We are seeing that with Liberty’s progressive de-emphasis of workers’ comp. With the increasing outsourcing of claims functions to TPAs. With the rapid growth of what were relatively small players just a few years ago.

And that’s just the beginning.

All these changes have been driven by lower work comp claims frequency – that’s not new news to anyone. But hidden behind this is another major driver – the continued inability of major insurers to understand the business they are in.

Work comp insurers are in the business of managing medical and disability. While many think that’s what they are doing, they aren’t. Their claims management approach, predicated on the disproven model of huge provider networks delivering discounted care and the medical model of disability, overseen by overworked and under-resourced claims adjusters reporting to executives steeped in claims who don’t understand medical issues at all, only seems to work as long as premiums stay high and frequency continues to decline.

Wrenching changes are coming to employment, job availability, workplace demographics, trade and safety nets, changes that the industry is completely unprepared for.

Not to worry; the powers-that-be will schedule meetings, draft memos, write white papers, and do re-org planning, most of which will be completely ineffective, except insofar as it makes the execs feel like they are doing something. They’ll get rid of managed care departments, expertise, programs because “those programs haven’t worked.”

Of course they haven’t, because they were either the wrong programs to start with (percentage of savings network models) or the execs didn’t force adoption of intelligent medical management on a recalcitrant claims culture.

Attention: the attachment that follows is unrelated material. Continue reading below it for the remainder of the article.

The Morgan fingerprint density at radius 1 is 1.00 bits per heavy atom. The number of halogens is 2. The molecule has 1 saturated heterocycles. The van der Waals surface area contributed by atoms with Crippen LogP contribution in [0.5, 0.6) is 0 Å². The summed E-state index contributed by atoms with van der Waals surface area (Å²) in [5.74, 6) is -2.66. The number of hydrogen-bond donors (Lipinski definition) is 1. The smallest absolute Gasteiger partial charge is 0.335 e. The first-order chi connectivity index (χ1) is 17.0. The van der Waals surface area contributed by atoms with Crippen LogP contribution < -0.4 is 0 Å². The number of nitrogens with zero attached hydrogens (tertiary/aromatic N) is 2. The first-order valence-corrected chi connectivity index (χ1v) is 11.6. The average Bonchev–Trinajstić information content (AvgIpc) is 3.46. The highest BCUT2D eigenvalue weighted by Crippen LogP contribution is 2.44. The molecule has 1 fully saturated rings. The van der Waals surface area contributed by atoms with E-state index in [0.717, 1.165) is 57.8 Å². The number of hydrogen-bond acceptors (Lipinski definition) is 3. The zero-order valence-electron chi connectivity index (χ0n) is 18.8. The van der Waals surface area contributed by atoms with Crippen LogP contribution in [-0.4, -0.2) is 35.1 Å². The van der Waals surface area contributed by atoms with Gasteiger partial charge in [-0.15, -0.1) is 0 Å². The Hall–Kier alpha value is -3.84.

I see this happening all around the industry, and it’s like watching Antarctica melt. By the time these worthies figure out it’s real, they’ll be floating towards the tropics on a rapidly-melting iceberg.

With no landfall in sight.

 

Sheral Kellar is right about formularies.

Formularies that always allow opioids make no sense. That should be obvious to anyone, and it is to Ms Kellar.

(I’m basing this on an article in today’s WorkCompCentral, which stated:

“A pharmacy formulary is a tool that can be used to address the opioid issue. But it is not the only tool. In fact, Dr. Marcus Dillender, a Ph.D. from W.E. Upjohn Institute for Employment Research, suggests that careful management by insurers and administrators can achieve the same result,”

Sheral Kellar, Esq. is the Director of Louisiana’s Office of Workers’ Compensation Administration; deeply experienced, thoughtful and competent. I met Ms Kellar at CompPharma’s annual meeting last fall when she and several other state regulators spoke about formularies and managing drug usage.

Ms Kellar’s state has the second highest rate of opioid usage among workers comp patients, so she is keenly aware of the issue. She also knows a formulary is NOT a panacea, rather just one tool in the armamentarium.

  • Prescription drug monitoring programs that require and facilitate pharmacist and physician participation,
  • Strong and well-designed utilization review programs,
  • Flexibility for PBMs and payers to customize medication therapy to ensure patients get ready access to appropriate drugs and reduce risks from inappropriate medications,
  • Carefully-planned implementation,
  • Drug testing, opioid agreements, and addiction/dependency treatment

are all key to the solution.